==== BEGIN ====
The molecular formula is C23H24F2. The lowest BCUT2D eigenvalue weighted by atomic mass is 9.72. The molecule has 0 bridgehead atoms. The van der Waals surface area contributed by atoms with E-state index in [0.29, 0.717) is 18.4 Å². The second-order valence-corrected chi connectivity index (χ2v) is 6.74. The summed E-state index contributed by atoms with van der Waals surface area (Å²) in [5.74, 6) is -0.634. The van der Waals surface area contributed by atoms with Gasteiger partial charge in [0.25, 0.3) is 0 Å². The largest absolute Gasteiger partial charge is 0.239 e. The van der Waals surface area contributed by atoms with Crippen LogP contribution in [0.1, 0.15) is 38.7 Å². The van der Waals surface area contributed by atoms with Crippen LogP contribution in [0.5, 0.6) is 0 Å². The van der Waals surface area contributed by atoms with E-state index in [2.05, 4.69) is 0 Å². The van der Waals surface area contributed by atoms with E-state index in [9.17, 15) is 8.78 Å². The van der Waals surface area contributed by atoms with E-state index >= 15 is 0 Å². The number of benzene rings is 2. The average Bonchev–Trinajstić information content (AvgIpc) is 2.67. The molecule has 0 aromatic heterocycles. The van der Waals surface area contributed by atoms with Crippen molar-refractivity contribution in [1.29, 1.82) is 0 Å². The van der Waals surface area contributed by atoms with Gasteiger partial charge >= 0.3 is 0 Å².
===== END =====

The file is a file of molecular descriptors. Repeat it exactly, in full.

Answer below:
The molecular formula is C23H24F2. The lowest BCUT2D eigenvalue weighted by atomic mass is 9.72. The molecule has 0 bridgehead atoms. The van der Waals surface area contributed by atoms with E-state index in [0.29, 0.717) is 18.4 Å². The second-order valence-corrected chi connectivity index (χ2v) is 6.74. The summed E-state index contributed by atoms with van der Waals surface area (Å²) in [5.74, 6) is -0.634. The van der Waals surface area contributed by atoms with Gasteiger partial charge in [0.25, 0.3) is 0 Å². The largest absolute Gasteiger partial charge is 0.239 e. The van der Waals surface area contributed by atoms with Crippen LogP contribution in [0.1, 0.15) is 38.7 Å². The van der Waals surface area contributed by atoms with Crippen LogP contribution in [0.5, 0.6) is 0 Å². The van der Waals surface area contributed by atoms with E-state index in [2.05, 4.69) is 0 Å². The van der Waals surface area contributed by atoms with E-state index in [9.17, 15) is 8.78 Å². The van der Waals surface area contributed by atoms with E-state index >= 15 is 0 Å². The number of benzene rings is 2. The average Bonchev–Trinajstić information content (AvgIpc) is 2.67. The molecule has 0 aromatic heterocycles. The van der Waals surface area contributed by atoms with Crippen molar-refractivity contribution in [1.29, 1.82) is 0 Å². The van der Waals surface area contributed by atoms with Gasteiger partial charge >= 0.3 is 0 Å².